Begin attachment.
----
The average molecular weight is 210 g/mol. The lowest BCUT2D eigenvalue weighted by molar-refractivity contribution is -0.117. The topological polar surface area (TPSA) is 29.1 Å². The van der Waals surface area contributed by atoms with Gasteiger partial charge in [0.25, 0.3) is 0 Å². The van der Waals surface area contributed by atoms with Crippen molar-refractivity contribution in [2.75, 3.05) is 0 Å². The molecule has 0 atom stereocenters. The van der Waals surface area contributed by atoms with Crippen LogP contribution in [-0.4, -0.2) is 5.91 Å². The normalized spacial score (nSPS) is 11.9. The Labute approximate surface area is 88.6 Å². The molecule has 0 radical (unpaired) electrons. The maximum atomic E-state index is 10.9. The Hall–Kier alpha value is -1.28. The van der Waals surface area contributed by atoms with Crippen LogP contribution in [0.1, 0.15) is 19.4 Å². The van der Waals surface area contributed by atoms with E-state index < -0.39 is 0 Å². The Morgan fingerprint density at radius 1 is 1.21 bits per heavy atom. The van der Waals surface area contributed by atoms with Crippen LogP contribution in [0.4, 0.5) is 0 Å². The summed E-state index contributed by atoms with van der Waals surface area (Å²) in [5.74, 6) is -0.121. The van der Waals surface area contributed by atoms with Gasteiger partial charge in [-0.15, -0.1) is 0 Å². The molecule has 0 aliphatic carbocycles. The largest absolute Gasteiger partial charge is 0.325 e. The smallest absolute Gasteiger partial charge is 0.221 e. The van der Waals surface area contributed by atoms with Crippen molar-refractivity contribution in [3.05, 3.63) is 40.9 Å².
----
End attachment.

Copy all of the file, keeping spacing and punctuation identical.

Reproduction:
The average molecular weight is 210 g/mol. The lowest BCUT2D eigenvalue weighted by molar-refractivity contribution is -0.117. The topological polar surface area (TPSA) is 29.1 Å². The van der Waals surface area contributed by atoms with Gasteiger partial charge in [0.25, 0.3) is 0 Å². The van der Waals surface area contributed by atoms with Crippen molar-refractivity contribution in [2.75, 3.05) is 0 Å². The molecule has 0 atom stereocenters. The van der Waals surface area contributed by atoms with Crippen LogP contribution in [-0.4, -0.2) is 5.91 Å². The normalized spacial score (nSPS) is 11.9. The Labute approximate surface area is 88.6 Å². The molecule has 0 radical (unpaired) electrons. The maximum atomic E-state index is 10.9. The Hall–Kier alpha value is -1.28. The van der Waals surface area contributed by atoms with Crippen LogP contribution in [0.1, 0.15) is 19.4 Å². The van der Waals surface area contributed by atoms with E-state index < -0.39 is 0 Å². The Morgan fingerprint density at radius 1 is 1.21 bits per heavy atom. The van der Waals surface area contributed by atoms with Crippen LogP contribution in [0.4, 0.5) is 0 Å². The summed E-state index contributed by atoms with van der Waals surface area (Å²) in [5.74, 6) is -0.121. The van der Waals surface area contributed by atoms with Gasteiger partial charge in [-0.15, -0.1) is 0 Å². The molecule has 0 aliphatic carbocycles. The largest absolute Gasteiger partial charge is 0.325 e. The smallest absolute Gasteiger partial charge is 0.221 e. The van der Waals surface area contributed by atoms with Crippen molar-refractivity contribution in [3.05, 3.63) is 40.9 Å².